Hello, enthusiasts of carbon stars.
I set up my William Optics 158 mm F/7 apochromatic refractor in my back garden on Tuesday 16th February 2021 to seek out the carbon star TYC 660 420 which is also known as DO 616.
The Hipparcos satellite is responsible for the TYC designation. Whilst the DO designation refers to the Dearborn Observatory in Illinois, USA.
I hope I'm correct on both those issues. Please correct me if I'm wrong.
The Right Ascension (RA) of TYC 660 420 is: 3 hours 37 minutes and 43.94 seconds.
The Declination (Dec) is +11 degrees 13 arc minutes and 37.6 seconds.
Some time ago I downloaded an Excel Spreadsheet which is set out in order of each of these carbon stars' RA starting at 00 Hours and finishing just short of 24 hours.
Therefore it starts and ends in Cassiopeia.
The C spectral class star TYC 660 420 is positioned in western Taurus near the double star AG 68 and I did print a detailed map from my Guide 9.1 DVD before I observed it.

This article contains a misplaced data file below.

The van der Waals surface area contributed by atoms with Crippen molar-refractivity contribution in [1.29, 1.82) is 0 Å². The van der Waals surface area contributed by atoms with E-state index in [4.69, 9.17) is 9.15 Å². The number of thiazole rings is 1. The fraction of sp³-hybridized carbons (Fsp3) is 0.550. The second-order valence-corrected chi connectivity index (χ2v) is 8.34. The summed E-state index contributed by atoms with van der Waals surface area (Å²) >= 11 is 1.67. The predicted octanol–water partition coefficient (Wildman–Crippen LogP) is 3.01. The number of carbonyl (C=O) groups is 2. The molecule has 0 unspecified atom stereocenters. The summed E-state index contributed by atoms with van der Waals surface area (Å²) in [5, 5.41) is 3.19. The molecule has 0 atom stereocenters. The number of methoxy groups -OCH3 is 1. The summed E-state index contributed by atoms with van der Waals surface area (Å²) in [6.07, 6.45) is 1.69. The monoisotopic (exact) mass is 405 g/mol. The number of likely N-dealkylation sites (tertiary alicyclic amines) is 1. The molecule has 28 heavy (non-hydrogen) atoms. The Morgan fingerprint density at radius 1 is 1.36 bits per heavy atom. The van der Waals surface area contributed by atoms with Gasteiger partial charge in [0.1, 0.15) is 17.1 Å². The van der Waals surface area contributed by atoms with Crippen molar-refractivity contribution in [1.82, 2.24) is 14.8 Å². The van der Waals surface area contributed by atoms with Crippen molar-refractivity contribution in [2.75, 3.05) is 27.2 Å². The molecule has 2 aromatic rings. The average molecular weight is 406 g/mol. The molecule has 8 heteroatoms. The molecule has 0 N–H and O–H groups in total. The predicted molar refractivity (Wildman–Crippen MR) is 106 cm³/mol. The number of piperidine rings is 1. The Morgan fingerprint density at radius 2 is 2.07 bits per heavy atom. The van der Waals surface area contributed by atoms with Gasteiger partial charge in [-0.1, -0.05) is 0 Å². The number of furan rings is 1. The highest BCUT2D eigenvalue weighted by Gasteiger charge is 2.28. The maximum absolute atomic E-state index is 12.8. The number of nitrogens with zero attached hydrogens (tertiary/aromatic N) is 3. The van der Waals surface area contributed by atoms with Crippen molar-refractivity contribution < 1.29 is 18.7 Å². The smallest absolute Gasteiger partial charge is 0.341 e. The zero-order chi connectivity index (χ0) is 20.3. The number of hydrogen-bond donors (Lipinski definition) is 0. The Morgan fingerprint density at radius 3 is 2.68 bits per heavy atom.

It is the very first carbon star I came across from the western side of Taurus in the lowest RA.
On this map I had to observe 4 stars which are arranged in slightly curved line.
These stars and their magnitudes were TYC 660 410 (11.6), TYC 660 579 (11.8) and TYC 660 519 (10.5)
The target star is seriously faint at magnitude 11.3.
But it presented itself at a very reasonable 112X between the first 2 stars above.
As I increased to 225X the star did have a fairly decent orange colour.
I was overjoyed when I had it all figured out.
DO 616 or TYC 660 420 is my 96th observed carbon star.
Other carbon stars I have observed in the past in Taurus were: TT, TU and Y Tauri.
So it is nice to add a 4th.
I do promise the next carbon in Taurus will be a brighter one.
Thank you for reading this report.
Comments, corrections and images are very welcome.
Clear skies from Aubrey.